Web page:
Hilary Sunman

Hilary SunmanAbout

I am a writer of history, an economist, a traveller and a restorer of furniture – and write to reflect on the past and the people who lived there.

I think travel was in my blood, born as I was in Nairobi to a colonial officer who spent over twenty years of his life working in Kenya. But I grew up in a rural vicarage in the south east of England, (is it true what they say about Vicars' daughters?). After school I did a then unfashionable gap year in Paris and Biarritz where I learned many things not part of life of the Vicarage – the lovely French language, the food, the sex, the French boys… But then life became serious when I was one of the pioneering students of the New Universities; I went to East Anglia, living in Dennis Lasdun's beautiful Ziggurat buildings set in rolling Earlham Park, and read Social Studies. UEA was one of the first universities to look at Development Studies, and I studied development economics for a Masters Degree.

Life before writing

There has always been writing, but mainly technical and journalistic writing in various posts around the world. My first overseas post was in Egypt, the most junior economist on a Overseas Development Agency (ODA) planning project to help to rebuild the three Canal cities which had been severely damaged during the 1973 October War, when the Egyptians managed to cross the Suez Canal into Sinai. This was where I saw real poverty for the first time, people living such hard lives without basics such as enough food, water and sanitation. Since then I have worked in many sectors and in many countries in Africa, Asia and the Middle East – where I loved working and about which I now feel great sorrow at the turmoil in the area.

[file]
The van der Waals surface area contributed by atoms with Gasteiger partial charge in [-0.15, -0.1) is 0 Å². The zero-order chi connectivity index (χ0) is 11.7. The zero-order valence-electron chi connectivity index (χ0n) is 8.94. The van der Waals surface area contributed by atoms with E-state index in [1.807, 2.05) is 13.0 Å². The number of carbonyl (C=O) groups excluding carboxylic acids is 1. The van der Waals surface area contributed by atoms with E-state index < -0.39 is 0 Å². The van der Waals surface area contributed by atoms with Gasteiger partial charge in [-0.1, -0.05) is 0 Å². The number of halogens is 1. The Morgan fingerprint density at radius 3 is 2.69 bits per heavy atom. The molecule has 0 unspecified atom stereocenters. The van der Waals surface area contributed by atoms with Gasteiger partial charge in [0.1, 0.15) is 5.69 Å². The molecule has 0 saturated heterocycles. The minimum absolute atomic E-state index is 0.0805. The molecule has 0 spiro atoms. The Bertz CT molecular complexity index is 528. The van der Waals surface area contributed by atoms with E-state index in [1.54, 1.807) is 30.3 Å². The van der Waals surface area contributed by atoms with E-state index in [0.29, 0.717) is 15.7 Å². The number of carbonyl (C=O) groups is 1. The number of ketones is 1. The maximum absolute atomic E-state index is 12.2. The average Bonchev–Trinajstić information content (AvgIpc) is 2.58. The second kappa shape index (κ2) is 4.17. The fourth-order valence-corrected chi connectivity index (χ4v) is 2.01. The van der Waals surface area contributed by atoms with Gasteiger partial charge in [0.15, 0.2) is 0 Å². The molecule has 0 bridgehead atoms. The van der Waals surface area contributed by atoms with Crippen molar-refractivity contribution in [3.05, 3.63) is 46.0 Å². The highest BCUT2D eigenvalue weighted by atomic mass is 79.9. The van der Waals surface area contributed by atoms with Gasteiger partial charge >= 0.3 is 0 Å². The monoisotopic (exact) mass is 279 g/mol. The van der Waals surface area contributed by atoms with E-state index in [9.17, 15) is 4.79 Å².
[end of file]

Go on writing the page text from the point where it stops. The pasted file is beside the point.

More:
Over 30 years as a development economist I travelled to 60 countries and worked in 50 of them – writing articles and reports and occasional books. I discovered much about people's lives – rural villagers in the Sahel and the competition for water between men and women; Syria, then a peaceful country, but with great tensions between tribal and social groupings; China in the early days when she first opened her doors to international experts, the Chinese passion for food and the great desire to learn; the countries of the Great Lakes in Africa recovering from terrible wars of the 1990s, the music of the Congo, the great crocodile of Burundi; the desert and nomadic lives of Somalia.

Now I have retired from that life, and write, garden, restore furniture, run, and still travel.